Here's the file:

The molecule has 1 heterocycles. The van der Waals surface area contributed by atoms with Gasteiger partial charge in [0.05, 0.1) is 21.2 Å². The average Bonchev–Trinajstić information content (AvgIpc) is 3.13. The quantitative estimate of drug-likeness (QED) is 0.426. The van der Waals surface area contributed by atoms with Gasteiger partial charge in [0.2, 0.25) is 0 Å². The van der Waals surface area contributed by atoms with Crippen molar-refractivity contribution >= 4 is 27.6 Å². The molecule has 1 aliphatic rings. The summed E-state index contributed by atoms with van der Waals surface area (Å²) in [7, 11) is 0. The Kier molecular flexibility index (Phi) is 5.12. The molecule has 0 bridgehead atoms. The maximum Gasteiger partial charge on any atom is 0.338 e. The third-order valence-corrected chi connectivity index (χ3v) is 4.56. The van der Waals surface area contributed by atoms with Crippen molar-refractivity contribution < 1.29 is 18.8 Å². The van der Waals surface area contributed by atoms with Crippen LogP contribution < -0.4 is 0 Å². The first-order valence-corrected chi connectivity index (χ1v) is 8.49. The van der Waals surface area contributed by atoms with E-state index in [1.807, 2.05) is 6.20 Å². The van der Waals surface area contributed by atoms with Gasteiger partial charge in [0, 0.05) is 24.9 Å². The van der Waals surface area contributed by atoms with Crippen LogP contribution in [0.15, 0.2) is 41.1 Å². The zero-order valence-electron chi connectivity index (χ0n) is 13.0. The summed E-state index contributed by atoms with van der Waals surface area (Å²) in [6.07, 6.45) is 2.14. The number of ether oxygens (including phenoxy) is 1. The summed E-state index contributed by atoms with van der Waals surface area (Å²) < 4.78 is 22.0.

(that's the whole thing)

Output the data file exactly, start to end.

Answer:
The molecule has 1 heterocycles. The van der Waals surface area contributed by atoms with Gasteiger partial charge in [0.05, 0.1) is 21.2 Å². The average Bonchev–Trinajstić information content (AvgIpc) is 3.13. The quantitative estimate of drug-likeness (QED) is 0.426. The van der Waals surface area contributed by atoms with Gasteiger partial charge in [0.2, 0.25) is 0 Å². The van der Waals surface area contributed by atoms with Crippen molar-refractivity contribution >= 4 is 27.6 Å². The molecule has 1 aliphatic rings. The summed E-state index contributed by atoms with van der Waals surface area (Å²) in [7, 11) is 0. The Kier molecular flexibility index (Phi) is 5.12. The molecule has 0 bridgehead atoms. The maximum Gasteiger partial charge on any atom is 0.338 e. The third-order valence-corrected chi connectivity index (χ3v) is 4.56. The van der Waals surface area contributed by atoms with Crippen molar-refractivity contribution < 1.29 is 18.8 Å². The van der Waals surface area contributed by atoms with Crippen LogP contribution < -0.4 is 0 Å². The first-order valence-corrected chi connectivity index (χ1v) is 8.49. The van der Waals surface area contributed by atoms with E-state index in [1.807, 2.05) is 6.20 Å². The van der Waals surface area contributed by atoms with Gasteiger partial charge in [0, 0.05) is 24.9 Å². The van der Waals surface area contributed by atoms with Crippen LogP contribution in [0.15, 0.2) is 41.1 Å². The zero-order valence-electron chi connectivity index (χ0n) is 13.0. The summed E-state index contributed by atoms with van der Waals surface area (Å²) in [6.07, 6.45) is 2.14. The number of ether oxygens (including phenoxy) is 1. The summed E-state index contributed by atoms with van der Waals surface area (Å²) < 4.78 is 22.0.